Americana singer-songwriter Giulia Millanta arrived in Austin, Texas, from quite an unlikely place: she moved there in 2012 from her native Florence, Italy. Since that move, she has become enmeshed in Austin’s famed musical community and beyond. On July 22nd, she premieres “Sugar Home” with American Songwriter; it is the first single off her seventh album, Tomorrow is a Bird, which is set for release on October 16th.
“Sugar Home” is an honest and vulnerable song about making mistakes and finding peace and redemption into forgiving ourselves and taking a leap of faith,” Millanta says of the poignant ballad. “Love, the ineffable and inexplicable feeling that ties people together, can sometimes be one of the most turbulent seas to navigate. I know my crown is crooked and your dreams may be broken, but we can be kids again and walk hand in hand into the unknown. We can trust that life will support our flight and once we are up there all our mistakes, doubts and all our failed attempts to sabotage ourselves won’t matter anymore.”
Millanta, who put out her debut album, Giulia and the Dizzyness, in 2008, says she has no reservations about continuing to release material now, even as the COVID-19 pandemic accelerates. “As a full-time musician, I had to learn how to deal with the fear of the unknown and a certain level of uncertainty, and I’m used to being alone, so this pandemic has not affected my day to day life that much,” she says.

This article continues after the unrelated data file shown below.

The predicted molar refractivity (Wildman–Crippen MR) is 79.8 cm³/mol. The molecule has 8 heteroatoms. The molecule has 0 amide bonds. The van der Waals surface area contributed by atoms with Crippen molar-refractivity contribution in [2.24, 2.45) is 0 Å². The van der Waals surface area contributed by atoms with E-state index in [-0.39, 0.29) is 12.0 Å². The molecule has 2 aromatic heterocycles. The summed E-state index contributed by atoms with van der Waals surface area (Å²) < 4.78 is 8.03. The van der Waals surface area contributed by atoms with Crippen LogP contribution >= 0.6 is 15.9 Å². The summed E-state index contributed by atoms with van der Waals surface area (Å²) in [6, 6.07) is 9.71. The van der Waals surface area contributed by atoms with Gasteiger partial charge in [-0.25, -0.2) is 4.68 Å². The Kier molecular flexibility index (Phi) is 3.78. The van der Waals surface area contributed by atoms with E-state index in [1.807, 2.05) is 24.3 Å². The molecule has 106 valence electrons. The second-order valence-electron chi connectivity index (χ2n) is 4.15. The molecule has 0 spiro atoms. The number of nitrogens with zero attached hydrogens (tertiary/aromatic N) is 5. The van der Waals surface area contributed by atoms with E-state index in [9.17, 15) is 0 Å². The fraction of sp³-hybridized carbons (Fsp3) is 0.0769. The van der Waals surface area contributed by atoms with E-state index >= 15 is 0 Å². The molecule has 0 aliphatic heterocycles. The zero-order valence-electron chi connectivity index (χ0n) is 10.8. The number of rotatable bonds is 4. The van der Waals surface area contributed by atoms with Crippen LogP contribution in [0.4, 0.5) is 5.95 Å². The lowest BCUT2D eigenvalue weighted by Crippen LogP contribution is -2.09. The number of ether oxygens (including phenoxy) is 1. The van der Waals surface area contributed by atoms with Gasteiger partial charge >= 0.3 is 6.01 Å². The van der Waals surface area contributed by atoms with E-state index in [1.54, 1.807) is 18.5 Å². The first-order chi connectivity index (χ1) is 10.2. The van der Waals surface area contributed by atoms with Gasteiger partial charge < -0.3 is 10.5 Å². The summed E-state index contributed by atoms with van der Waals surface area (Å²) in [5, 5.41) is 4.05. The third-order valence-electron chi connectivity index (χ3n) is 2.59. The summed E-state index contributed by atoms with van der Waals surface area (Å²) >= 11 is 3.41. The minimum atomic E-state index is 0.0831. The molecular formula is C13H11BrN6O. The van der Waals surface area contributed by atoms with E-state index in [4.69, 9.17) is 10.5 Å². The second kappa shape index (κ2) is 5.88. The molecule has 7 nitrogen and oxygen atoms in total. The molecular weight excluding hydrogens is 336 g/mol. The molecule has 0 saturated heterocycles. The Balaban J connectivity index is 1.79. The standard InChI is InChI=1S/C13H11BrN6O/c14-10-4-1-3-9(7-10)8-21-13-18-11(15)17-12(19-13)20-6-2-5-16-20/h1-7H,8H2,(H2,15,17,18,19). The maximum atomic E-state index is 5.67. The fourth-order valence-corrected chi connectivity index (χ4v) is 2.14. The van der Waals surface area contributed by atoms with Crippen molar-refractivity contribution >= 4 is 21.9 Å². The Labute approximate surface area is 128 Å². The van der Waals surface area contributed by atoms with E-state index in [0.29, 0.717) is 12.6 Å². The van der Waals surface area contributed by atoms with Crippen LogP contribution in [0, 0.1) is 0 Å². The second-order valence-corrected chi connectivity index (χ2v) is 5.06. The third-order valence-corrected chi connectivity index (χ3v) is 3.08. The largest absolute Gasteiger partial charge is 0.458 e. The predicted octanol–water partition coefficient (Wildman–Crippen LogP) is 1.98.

“But,” Millanta continues, “there’s a deeper level of fear and lonely in everyone I talk to and I want to be able to talk to my fans and keep them company in a difficult moment. “Sugar Home” is the perfect pandemic song because it’s about trusting that everything will be okay and we just need to stay close (emotionally!) to one another, so I believe this pandemic is the perfect time to release this song and the record to come.”
Millanta’s father began teaching her to play guitar when she was eight years old, and she has gone on to be called a “female Tom Waits,” and has also been compared to Norah Jones and Madeleine Peyroux. But her wistful, emotive music is distinctively her own, as “Sugar Home” proves. Being a professional musician is, she says, truly her calling in life: “If I didn’t have music and a project to give birth to I would have been lost. Music saves my life over and over. Music is my companion and the outlet for my feelings.”